Each $1.00 increase (decrease) in the assumed initial public offering price of $             per share would increase (decrease) our pro forma net tangible book value by $            , or $             per share, and the pro forma dilution per share to purchasers of common stock in this offering by $             per share, assuming that the number of shares offered by us, as set forth on the cover page of this prospectus, remains the same, and after deducting underwriting discounts and commissions and estimated offering expenses payable by us. We may also increase or decrease the number of shares we are offering. An increase of 1,000,000 shares in the number of shares offered by us would increase our pro forma net tangible book value (deficit) by approximately $            , or $             per share, and the pro forma dilution per share to purchasers of common stock in this offering would be $             per share, assuming that the assumed initial public offering price remains the same, and after deducting the estimated underwriting discounts and commissions and estimated offering expenses payable by us. Similarly, a decrease of 1,000,000 shares in the number of shares offered by us would decrease our pro forma net tangible book value by approximately $            , or $             per share, and the pro forma dilution per share to purchasers of common stock in this offering would be $             per share, assuming that the assumed initial public offering price remains the same, and after deducting the underwriting discounts and commissions and estimated offering expenses payable by us. The pro forma information discussed above is illustrative only and will adjust based on the actual initial public offering price and other terms of this offering determined at pricing.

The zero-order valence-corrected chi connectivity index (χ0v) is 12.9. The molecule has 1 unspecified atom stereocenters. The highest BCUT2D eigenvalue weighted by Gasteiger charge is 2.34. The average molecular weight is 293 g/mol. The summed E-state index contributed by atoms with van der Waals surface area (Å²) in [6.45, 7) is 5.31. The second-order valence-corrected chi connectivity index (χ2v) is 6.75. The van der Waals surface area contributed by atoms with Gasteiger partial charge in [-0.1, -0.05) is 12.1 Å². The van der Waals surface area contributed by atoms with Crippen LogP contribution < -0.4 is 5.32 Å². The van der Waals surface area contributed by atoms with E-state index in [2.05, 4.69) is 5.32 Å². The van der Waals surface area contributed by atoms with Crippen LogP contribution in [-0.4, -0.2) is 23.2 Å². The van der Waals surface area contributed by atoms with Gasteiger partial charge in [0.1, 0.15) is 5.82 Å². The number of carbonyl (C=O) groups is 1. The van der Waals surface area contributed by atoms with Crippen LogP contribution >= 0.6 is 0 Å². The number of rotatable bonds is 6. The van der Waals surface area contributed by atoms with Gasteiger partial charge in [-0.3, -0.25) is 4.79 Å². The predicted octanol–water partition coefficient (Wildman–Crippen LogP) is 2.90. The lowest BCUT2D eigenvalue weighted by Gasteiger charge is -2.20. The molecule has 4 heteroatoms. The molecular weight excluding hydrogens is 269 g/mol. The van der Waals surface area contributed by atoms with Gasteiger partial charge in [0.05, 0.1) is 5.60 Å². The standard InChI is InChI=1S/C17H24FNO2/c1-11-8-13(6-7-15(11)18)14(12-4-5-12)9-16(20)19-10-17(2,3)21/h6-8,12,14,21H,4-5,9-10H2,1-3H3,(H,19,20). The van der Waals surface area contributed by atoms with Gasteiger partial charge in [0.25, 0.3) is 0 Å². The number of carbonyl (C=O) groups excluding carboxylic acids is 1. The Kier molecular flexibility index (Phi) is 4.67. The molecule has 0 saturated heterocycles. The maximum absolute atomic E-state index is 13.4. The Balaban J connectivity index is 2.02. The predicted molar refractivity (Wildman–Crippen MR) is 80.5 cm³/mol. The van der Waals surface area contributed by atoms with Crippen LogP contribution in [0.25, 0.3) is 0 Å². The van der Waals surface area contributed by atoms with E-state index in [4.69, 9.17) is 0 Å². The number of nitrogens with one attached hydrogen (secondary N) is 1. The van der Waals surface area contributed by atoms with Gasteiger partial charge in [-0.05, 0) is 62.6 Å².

If the underwriters exercise their option to purchase additional shares of our common stock in full in this offering, the pro forma net tangible book value per share after this offering would be $            per share, the increase in pro forma net tangible book value per share to existing stockholders would be $            per share and the dilution to purchasers of common stock in this offering would be $            per share.

 

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The following table presents, on a pro forma basis as of September 25, 2010, the differences between existing stockholders and the purchasers of common stock in the offering with respect to the number of shares purchased from us, the total consideration paid and the average price paid per share:

 

     Shares Purchased      Total Consideration      Average
Price

Per  Share
 
     Number      Percent      Amount      Percent     

Existing stockholders

        %       $                          %       $                

Purchasers of common stock in this offering

              
                                      

Totals

        100.0%            100.0%      
                                      

The foregoing tables exclude:

 

   

44,305,681 shares of common stock issuable upon the exercise of options outstanding as of September 25, 2010 under the 1996 Stock Plan and the 2004 Stock Plan at a weighted average exercise price of $0.37 per share;

 

   

2,104,870 shares of common stock issuable upon the exercise of common and preferred stock warrants outstanding as of September 25, 2010, at a weighted average exercise price of $1.08 per share, which gives effect to the amendment on November 18, 2010 of a variable share warrant to establish the exact number of shares exercisable under such warrant; and